“So I don’t stew on the abuse. If that’s what you think, if that’s what you believe then so be it — but I’ll send you love and if one day your eyes open and see that we’re all human, but just different colours, it’ll be a different place. 

‘You’ll understand different cultures and races.”

Dabo was released by Coventry three days after the Wembley heartache — but the defender insists there was nothing cynical in that.

I’m not Messi, I’m not Ronaldo but I’m a human being. Some people are so ignorant and full of hate. I feel sorry for them. I try to spread and send love to them.

Fankaty Dabo

He said: “I had an inkling before the end of the season I’d be let go. People sent me articles saying it was because I missed the penalty but that was never the case.

“It would’ve been unfair on the team had manager Mark Robins told me before the play-offs because then some people would be saying I didn’t care if Coventry went up or not as I was leaving. In fact, regardless, I wanted to win.

“I called him the day after the final, saying, ‘Gaffer, I need to know because I’ve got to put plans in order, I’m going on holiday tomorrow, I don’t want it weighing on my mind.’

“So he was honest and I respected and thanked him for it. We had a good relationship and still do. It needed to be said and once I was told I could get on with life.”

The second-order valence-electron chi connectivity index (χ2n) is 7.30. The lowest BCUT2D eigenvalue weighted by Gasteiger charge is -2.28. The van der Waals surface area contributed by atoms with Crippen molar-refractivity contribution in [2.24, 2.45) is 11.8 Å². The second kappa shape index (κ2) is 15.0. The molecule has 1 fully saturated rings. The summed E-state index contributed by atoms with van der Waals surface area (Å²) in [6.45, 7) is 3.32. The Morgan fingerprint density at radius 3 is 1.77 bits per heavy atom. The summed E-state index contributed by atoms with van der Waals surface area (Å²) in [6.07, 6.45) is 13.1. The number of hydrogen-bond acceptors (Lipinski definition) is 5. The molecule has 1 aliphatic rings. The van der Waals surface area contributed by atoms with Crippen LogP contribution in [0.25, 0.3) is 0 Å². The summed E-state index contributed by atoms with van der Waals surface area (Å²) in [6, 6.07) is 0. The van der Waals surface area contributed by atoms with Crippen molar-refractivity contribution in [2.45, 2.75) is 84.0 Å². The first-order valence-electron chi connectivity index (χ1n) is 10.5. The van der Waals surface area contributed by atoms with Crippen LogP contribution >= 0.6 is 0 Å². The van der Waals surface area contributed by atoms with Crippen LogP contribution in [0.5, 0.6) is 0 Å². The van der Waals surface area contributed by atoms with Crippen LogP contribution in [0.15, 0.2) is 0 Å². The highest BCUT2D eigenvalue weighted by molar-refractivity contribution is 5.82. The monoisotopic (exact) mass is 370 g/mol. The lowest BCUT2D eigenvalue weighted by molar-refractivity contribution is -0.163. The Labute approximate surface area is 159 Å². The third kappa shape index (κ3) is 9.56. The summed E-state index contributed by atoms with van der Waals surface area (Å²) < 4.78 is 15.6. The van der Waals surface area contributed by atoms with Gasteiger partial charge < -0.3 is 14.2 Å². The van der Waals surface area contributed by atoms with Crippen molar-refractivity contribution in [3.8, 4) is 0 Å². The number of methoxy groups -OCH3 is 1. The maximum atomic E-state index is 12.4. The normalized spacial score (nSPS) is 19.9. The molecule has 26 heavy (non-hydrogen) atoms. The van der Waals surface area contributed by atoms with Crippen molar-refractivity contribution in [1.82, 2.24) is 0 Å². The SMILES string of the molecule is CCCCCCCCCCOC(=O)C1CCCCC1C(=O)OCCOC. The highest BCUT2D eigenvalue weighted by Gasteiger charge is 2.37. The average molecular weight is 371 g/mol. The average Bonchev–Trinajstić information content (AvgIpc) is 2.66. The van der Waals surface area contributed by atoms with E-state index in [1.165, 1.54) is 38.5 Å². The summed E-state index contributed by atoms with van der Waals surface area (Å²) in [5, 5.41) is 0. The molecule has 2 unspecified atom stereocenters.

While practising crosses after training, team-mate and former Watford and Birmingham striker Troy Deeney is preparing for a TV interview.

Dabo calls out: “Why don’t you do your day job and get on the end of these crosses?”

Deeney laughs: “Because I need quality balls into the box!”

Forest Green striker, ex-Watford star and SunSport columnist Troy Deeney wanders over for some banter and chat with Dabo and our man Justin Allen

The banter between the two continues as SunSport columnist Deeney later wanders over to listen to our interview while Dabo is talking about some of his battles against the striker down the years.

Deeney says “I obviously won!” while his team-mate is quick to point out, “Last season Coventry finished fifth and your Birmingham team ended 17th!”

“He only remembers the short term,” says Deeney. “What about all those times I beat you at Watford?

“Anyway you’re only going to be here until January! We need someone who can cross a decent ball!”

Dabo shrugs his shoulders before cracking a huge smile: “See what I’ve got to deal with every day!”

The right-back says a few League One offers fell through so opted to join Forest Green on a one-year deal because it is an ambitious club gearing to move into a new stadium and training ground.

But despite the two-division drop, Dabo insists he has not given up on playing in the Premier League.

He said: “I believe I can do it. I’m 27, Vardy played in the Premier League at 30 from non-league so who am I to say I’m not good enough. 

“I must believe in me and prove I’m good enough. If I’m not good enough, I’ve tried it.

Dabo believes he can one day play in the Premier League

“I don’t want to have regrets when I look back, I want to show my kids that daddy tried hard and wanted to play at the highest level.”

And if Forest Green reach the play-off final this season and the game goes to penalties, will Dabo be volunteering?

“Yes,” he smiles. “But this time I’ll ask to take the first one!”